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How scientists might find life on Saturn's moons while avoiding the most difficult part

What evidence is Enceladus launching into space?

How scientists might find life on Saturn's moons while avoiding the most difficult part
NASA's Cassini probe captured this close-up of one of Saturn's moons, Enceladus, an icy world, in 2010. Image credit: NASA/JPL/Space Science Institute.

Without having to set down a spacecraft on one of Saturn's 83 moons, scientists think they might be able to determine whether there are microscopic aliens there.

Planetary scientists looking for life outside of the blue marble have become fascinated by Enceladus, which is about 800 million miles from Earth and 25 times smaller. The ocean on the Saturn moon spews geyser-like plumes into space that contain small particles of gas and water. The halo that is produced by that continuous spray helps to form one of Saturn's rings.

Scientists have urged NASA to support upcoming space flight missions and asked for funding to make landings on the planet's surface. One such proposal, the Enceladus Orbilander created by the Johns Hopkins Applied Physics Laboratory in Maryland, would study it over a 1.5-year period beginning in the 2050s from the moon's surface as well as from space. According to The Planetary Society, a nonprofit organization devoted to advancing space science, the complicated mission would cost approximately $2.5 billion.

Now, a research team led by the University of Arizona has outlined a proposal for a fairly simple method, contending that all scientists would require to ascertain whether microbes exist beneath Enceladus' icy shell is an orbiting space probe. This December, The Planetary Science Journal published the study.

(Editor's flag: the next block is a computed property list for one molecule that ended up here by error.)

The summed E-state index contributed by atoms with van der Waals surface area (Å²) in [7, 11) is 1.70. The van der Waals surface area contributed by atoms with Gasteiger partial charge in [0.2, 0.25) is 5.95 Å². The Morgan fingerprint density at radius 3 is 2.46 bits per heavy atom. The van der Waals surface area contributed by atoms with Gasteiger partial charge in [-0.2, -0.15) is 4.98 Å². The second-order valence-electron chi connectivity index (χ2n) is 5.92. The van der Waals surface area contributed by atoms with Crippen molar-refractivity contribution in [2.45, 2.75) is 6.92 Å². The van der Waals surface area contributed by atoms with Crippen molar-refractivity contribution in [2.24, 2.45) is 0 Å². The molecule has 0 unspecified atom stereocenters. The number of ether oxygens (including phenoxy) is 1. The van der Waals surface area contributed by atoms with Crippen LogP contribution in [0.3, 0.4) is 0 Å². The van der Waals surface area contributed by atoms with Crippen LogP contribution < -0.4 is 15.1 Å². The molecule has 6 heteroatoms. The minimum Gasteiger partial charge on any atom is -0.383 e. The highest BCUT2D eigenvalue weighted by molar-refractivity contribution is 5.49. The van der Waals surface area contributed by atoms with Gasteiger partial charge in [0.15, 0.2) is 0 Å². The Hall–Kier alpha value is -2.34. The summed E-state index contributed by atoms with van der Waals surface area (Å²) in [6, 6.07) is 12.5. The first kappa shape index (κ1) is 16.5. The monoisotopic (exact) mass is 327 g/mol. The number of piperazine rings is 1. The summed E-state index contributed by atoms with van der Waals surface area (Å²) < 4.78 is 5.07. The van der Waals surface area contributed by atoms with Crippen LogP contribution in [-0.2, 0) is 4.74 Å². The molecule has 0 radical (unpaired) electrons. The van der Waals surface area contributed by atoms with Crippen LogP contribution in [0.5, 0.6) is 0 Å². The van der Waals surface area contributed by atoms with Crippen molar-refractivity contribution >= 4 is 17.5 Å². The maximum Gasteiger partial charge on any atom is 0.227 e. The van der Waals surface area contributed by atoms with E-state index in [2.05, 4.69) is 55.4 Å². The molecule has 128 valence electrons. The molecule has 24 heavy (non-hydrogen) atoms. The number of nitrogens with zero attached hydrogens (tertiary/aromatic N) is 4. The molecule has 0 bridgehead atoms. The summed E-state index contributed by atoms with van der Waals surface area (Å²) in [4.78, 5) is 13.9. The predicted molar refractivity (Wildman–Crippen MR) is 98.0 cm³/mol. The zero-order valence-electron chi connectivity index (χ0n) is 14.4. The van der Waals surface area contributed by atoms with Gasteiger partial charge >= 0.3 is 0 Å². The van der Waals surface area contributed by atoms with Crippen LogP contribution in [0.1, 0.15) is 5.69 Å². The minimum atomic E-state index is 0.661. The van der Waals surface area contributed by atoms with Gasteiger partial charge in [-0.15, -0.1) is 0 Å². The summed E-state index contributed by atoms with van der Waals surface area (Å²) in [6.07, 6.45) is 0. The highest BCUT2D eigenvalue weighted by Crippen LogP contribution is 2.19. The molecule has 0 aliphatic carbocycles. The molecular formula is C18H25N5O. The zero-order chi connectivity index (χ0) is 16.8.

The lead author, Antonin Affholder, said in a statement: "Our research shows that if a biosphere is present in Enceladus' ocean, signs of its existence could be picked up in plume material without the need to land or drill. However, such a mission would require an orbiter to fly through the plume several times to collect lots of oceanic material.

How scientists might find life on Saturn's moons while avoiding the most difficult part
The Cassini spacecraft of NASA captured this mosaic image of Enceladus in 2008. Image Credit: NASA / JPL / Space Science Institute

How many times, exactly? The paper estimates that there have been over 100 flybys.

The research team is focusing on the most amount of organic material that could be present without life, rather than trying to determine how much organic material would have to be found to prove that life is there, in order to find the presence of alien life.

Enceladus wasn't much more than a tiny snowball when it was first observed by NASA's Voyager 1 probe in 1980. Recently, scientists have discovered that beneath the thick layer of ice covering the moon, there is a warm saltwater ocean that emits methane, a gas that is typically produced by bacteria and other microorganisms on Earth. NASA's crewless Cassini spacecraft traveled through Saturn's rings and moons between 2005 and 2017, providing a wealth of new data.

A group from the University of Arizona and Université Paris Sciences et Lettres in Paris determined last year that the moon's methane burps may be caused by microbial life on Enceladus.


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